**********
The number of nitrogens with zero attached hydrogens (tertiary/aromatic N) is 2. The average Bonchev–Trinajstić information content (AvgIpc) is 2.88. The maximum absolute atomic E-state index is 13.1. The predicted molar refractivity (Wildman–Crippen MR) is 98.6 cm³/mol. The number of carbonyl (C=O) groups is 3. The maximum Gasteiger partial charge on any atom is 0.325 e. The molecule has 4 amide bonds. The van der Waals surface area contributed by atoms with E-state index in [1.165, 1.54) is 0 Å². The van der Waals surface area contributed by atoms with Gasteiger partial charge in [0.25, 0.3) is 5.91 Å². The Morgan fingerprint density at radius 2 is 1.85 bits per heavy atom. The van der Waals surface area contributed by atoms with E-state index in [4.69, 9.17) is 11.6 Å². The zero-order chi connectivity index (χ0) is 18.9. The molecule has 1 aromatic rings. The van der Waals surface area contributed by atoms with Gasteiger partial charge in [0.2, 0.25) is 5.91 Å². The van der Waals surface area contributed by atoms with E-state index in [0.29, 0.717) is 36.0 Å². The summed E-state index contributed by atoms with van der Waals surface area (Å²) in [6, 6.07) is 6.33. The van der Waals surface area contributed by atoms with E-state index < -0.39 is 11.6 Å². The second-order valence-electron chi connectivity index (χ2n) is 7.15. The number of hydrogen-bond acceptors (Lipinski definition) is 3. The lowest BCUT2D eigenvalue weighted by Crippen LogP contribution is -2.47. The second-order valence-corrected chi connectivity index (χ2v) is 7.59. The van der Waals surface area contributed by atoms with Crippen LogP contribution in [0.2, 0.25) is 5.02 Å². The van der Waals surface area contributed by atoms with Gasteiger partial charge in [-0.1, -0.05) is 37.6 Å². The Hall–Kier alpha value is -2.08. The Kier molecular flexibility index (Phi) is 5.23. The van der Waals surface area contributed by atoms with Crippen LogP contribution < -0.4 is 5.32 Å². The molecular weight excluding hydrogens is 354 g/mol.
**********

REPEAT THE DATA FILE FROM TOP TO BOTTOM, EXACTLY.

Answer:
The number of nitrogens with zero attached hydrogens (tertiary/aromatic N) is 2. The average Bonchev–Trinajstić information content (AvgIpc) is 2.88. The maximum absolute atomic E-state index is 13.1. The predicted molar refractivity (Wildman–Crippen MR) is 98.6 cm³/mol. The number of carbonyl (C=O) groups is 3. The maximum Gasteiger partial charge on any atom is 0.325 e. The molecule has 4 amide bonds. The van der Waals surface area contributed by atoms with E-state index in [1.165, 1.54) is 0 Å². The van der Waals surface area contributed by atoms with Gasteiger partial charge in [0.25, 0.3) is 5.91 Å². The Morgan fingerprint density at radius 2 is 1.85 bits per heavy atom. The van der Waals surface area contributed by atoms with E-state index in [4.69, 9.17) is 11.6 Å². The zero-order chi connectivity index (χ0) is 18.9. The molecule has 1 aromatic rings. The van der Waals surface area contributed by atoms with Gasteiger partial charge in [0.2, 0.25) is 5.91 Å². The van der Waals surface area contributed by atoms with E-state index in [0.29, 0.717) is 36.0 Å². The summed E-state index contributed by atoms with van der Waals surface area (Å²) in [6, 6.07) is 6.33. The van der Waals surface area contributed by atoms with E-state index < -0.39 is 11.6 Å². The second-order valence-electron chi connectivity index (χ2n) is 7.15. The number of hydrogen-bond acceptors (Lipinski definition) is 3. The lowest BCUT2D eigenvalue weighted by Crippen LogP contribution is -2.47. The second-order valence-corrected chi connectivity index (χ2v) is 7.59. The van der Waals surface area contributed by atoms with Crippen LogP contribution in [0.2, 0.25) is 5.02 Å². The van der Waals surface area contributed by atoms with Gasteiger partial charge in [-0.1, -0.05) is 37.6 Å². The Hall–Kier alpha value is -2.08. The Kier molecular flexibility index (Phi) is 5.23. The van der Waals surface area contributed by atoms with Crippen LogP contribution < -0.4 is 5.32 Å². The molecular weight excluding hydrogens is 354 g/mol.